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The Union, Map, 1850

Context

In 1850, the United States was embroiled in the slave vs. free state debate as more territories were being added to the Union. Recently elected President Zachary Taylor opposed any legislation that would address the problem, and felt that the issue should be left to the courts. This was a barrier to Sen. Henry Clay of Kentucky as he pushed for the Compromise of 1850, but when Taylor died, his successor, Millard Fillmore, was more open to such legislation.

The Compromise of 1850 was a plan that consisted of several important parts:

  • California was admitted as a free state
  • Texas was limited to its current borders in exchange for debt assumption by the federal government
  • New Mexico and Utah were admitted with the ability to vote their own slave or free fate
  • The Slave Trade was abolished in Washington, D.C.
  • A new, stronger Fugitive Slave Law was passed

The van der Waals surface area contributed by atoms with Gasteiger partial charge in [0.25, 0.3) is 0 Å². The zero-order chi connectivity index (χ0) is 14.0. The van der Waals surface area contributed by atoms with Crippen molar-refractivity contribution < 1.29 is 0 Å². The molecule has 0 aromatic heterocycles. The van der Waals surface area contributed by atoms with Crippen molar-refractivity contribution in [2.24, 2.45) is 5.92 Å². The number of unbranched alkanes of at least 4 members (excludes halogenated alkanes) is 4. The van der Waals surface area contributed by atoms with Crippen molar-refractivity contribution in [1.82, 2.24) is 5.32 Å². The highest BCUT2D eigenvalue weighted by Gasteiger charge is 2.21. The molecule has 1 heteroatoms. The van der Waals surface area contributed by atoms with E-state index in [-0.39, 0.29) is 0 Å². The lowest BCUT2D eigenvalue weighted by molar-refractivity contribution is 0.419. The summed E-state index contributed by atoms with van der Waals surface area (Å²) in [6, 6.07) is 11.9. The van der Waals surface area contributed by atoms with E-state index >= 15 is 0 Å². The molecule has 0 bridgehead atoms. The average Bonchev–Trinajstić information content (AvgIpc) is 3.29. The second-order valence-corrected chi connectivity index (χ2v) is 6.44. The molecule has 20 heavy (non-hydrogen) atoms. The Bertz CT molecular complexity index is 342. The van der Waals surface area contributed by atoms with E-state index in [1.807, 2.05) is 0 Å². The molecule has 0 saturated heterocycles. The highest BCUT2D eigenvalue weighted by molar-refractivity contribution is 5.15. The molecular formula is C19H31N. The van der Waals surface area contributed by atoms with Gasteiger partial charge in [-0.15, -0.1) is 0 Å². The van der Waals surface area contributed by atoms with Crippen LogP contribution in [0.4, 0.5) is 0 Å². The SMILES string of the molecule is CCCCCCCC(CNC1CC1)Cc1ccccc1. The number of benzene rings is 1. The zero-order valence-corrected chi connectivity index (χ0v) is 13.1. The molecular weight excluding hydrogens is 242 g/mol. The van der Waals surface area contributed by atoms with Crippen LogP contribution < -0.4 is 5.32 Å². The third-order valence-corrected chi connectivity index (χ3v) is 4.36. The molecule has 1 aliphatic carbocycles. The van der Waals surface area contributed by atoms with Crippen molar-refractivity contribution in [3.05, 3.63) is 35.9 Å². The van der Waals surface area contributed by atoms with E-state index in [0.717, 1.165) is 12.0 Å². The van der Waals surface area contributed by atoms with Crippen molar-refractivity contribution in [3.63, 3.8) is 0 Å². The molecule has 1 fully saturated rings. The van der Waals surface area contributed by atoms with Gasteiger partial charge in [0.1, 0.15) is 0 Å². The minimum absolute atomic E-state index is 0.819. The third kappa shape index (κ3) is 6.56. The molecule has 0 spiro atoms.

This map by Phelps, in addition to showing the territories of the U.S. in 1850, is also surrounded by a collection of portraits of American presidents and leading figures leaders, and state seals.

Citation: Phelps, Humphrey. Phelps's national map of the United States: a travellers guide embracing the principal rail roads, canals, steam boat & stage routes throughout the Union.  New York: Ensign & Thayer, 1850. G3700 1850 .A8, Map Collection, Library of Virginia

Standards

VS.1, VS.2, VS.6, USI.1, USI.8

Suggested Questions

Up for Debate: How would you use this visual to either defend or repudiate the Compromise of 1850? Which sections or images support your argument?

Analyze: Find the figures who are NOT American presidents on the map border. Why do you think they were included?

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